This article provides an overview of things to see and do in Daytona Beach, Florida along with useful links to other websites for additional travel related information.
At a Glance
Known for the Daytona 500, Pepsi 400, Daytona International Speedway, Bike Week, Biketoberfest and beautiful beaches, Daytona Beach has a lot to offer. It’s also within an hour’s drive to major attractions like the Kennedy Space Center Visitor Complex and Orlando with all of its theme parks and other attractions. Daytona Beach can be divided into several areas: the Boardwalk Area, Historic Beach Street, Main Street, Midtown, Ormond Beach Main Street, Ponce Inlet, Seabreeze Historic District and the Speedway Gateway District.
The average annual temperature is a warm 70 degrees Fahrenheit (21 degrees Celsius), and the average water temperature is 70 degrees Fahrenheit (21 degrees Celsius). A typical January might range between the mid 60s (15.5 Celsius) and low 70s (21 Celsius) during the day and the 50s (10 Celsius) at night. Occasionally, there are cooler days but the temperature along the beach will usually be several degrees warmer than it is 15 miles (24 kilometers) inland. This moderating effect occurs because of ocean breezes, which also keep the climate mild in the winter.
Hurricane season, between August and December, can produce some unpleasant weather on the rare occasion when a tropical storm chances to veer inland in the immediate vicinity. Many US families brave the heat and flock to Daytona during the summer school holidays from the beginning of June until the end of August.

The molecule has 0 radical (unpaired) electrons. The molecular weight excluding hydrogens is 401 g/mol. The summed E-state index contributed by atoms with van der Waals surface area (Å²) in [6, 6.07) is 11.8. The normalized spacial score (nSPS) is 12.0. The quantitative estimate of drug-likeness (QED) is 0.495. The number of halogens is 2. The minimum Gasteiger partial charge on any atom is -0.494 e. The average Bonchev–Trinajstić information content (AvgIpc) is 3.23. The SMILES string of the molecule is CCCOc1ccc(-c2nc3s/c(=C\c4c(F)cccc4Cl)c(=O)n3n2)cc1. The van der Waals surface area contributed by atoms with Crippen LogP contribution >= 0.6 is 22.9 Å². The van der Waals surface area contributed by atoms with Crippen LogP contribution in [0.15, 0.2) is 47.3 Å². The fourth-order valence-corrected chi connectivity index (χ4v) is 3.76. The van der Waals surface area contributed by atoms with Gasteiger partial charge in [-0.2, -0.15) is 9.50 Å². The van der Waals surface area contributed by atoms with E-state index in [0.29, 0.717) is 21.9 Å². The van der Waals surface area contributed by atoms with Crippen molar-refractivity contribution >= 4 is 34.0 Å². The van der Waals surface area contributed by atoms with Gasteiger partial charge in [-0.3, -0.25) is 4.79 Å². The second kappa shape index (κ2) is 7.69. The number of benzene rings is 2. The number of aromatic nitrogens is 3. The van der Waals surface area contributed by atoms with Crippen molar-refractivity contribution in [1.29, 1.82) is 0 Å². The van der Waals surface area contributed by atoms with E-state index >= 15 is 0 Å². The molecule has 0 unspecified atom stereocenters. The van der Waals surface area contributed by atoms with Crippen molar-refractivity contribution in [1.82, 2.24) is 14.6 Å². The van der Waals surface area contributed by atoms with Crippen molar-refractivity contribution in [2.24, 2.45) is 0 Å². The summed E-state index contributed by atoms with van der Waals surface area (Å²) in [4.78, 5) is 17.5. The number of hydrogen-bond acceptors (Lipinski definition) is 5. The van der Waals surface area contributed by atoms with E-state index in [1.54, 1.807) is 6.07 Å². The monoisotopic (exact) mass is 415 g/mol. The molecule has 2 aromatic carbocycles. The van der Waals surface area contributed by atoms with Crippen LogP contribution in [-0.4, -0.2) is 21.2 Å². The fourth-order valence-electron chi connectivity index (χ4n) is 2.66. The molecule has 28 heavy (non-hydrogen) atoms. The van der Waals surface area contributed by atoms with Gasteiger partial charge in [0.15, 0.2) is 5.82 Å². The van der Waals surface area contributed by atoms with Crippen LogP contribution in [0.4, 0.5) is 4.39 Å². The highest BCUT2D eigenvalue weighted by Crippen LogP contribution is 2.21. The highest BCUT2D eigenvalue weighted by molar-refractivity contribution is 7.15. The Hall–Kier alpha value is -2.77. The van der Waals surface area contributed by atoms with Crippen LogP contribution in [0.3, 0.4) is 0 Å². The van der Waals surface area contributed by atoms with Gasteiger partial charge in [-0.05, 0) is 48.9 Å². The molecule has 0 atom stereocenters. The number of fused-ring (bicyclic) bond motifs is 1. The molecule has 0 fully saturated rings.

The beach is 23 miles long (37 km) and up to 500 feet (152 km)wide at low tide. The gentle slope and tides have packed the hard, white sands nearest the ocean, enabling automobile access. Of the 23 miles (37 km) of beach, 16 miles (26 km) allow driving and parking during the day and when the tide permits. The sand becomes softer as one moves further inland from the waterline. Sand dunes in the area can reach as high as 25 feet (7.5 meter).
The beach became well known because it was used as a proving ground for developing the automobile engine. That technology was also put in use in developing aircraft engines for World War II fighters. Thus, the world’s eyes were on Daytona Beach each time an automobile raced along the beach in the late 1930’s and early 1940’s attempting new land speed records.
Proud Racing Heritage
Automobile racing has grown and evolved in the Daytona Beach area since the turn of the 20th century. On March 29, 1927, Englishman Major Henry Segrave made automotive history by breaking the 200 mph (322 kph) limit by racing down the sands of Daytona Beach in his car, the Sunbeam “Mystery S”.
In 1959, William “Big Bill” Henry Getty France completed construction of a high-banked 2.5-mile (4 km) tri-oval track known as Daytona International Speedway. The first Daytona 500 was run on February 22, 1959. More than 41,000 fans witnessed a race. Over the last four decades, NASCAR racing has continued to grow in popularity.